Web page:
It was 1864 and the moon was full when the Maple Leaf steamed down the St. Johns River carrying Union troops and equipment to Jacksonville.
Lurking in the murky waters below: a dozen mines or "torpedoes" made from wooden kegs filled with 70 pounds of black powder.
When the transport vessel struck one, the explosion ripped apart the ship and killed four soldiers. The vessel sank and with it thousands of artifacts to be preserved in a muddy tomb for discovery 120 years later.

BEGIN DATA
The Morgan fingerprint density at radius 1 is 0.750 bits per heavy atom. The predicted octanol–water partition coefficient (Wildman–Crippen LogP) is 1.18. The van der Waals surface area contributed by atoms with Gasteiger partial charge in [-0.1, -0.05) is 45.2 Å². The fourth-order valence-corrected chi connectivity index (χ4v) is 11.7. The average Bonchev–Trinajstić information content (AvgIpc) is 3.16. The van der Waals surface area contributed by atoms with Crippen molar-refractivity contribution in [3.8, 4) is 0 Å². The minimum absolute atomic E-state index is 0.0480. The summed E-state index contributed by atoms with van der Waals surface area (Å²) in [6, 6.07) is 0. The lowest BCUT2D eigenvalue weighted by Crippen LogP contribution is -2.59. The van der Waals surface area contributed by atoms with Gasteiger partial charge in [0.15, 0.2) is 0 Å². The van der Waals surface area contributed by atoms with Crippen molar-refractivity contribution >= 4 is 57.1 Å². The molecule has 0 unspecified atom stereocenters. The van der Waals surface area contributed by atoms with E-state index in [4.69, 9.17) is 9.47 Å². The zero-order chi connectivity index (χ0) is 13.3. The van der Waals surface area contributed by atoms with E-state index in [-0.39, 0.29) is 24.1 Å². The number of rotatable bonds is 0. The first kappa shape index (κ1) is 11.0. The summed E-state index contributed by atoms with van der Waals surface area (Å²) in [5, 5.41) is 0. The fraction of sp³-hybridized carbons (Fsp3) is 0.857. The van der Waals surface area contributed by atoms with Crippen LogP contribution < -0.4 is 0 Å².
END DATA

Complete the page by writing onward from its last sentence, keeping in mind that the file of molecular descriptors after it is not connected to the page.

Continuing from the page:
Now some of those artifacts can be seen at the Dunedin Historical Museum as part of a traveling exhibit called "The Maple Leaf: An American Civil War Shipwreck."
The exhibit is on loan from the Museum of Florida History in Tallahassee.
"What is unique about this shipwreck is that there were over 6,000 artifacts found, giving us a time capsule from the Civil War era," said Vinnie Luisi, executive director of the museum.
"It helps us understand what a Union soldier's life was like."
The large amount of civilian items found shows that widespread looting took place around the Union camps, he said.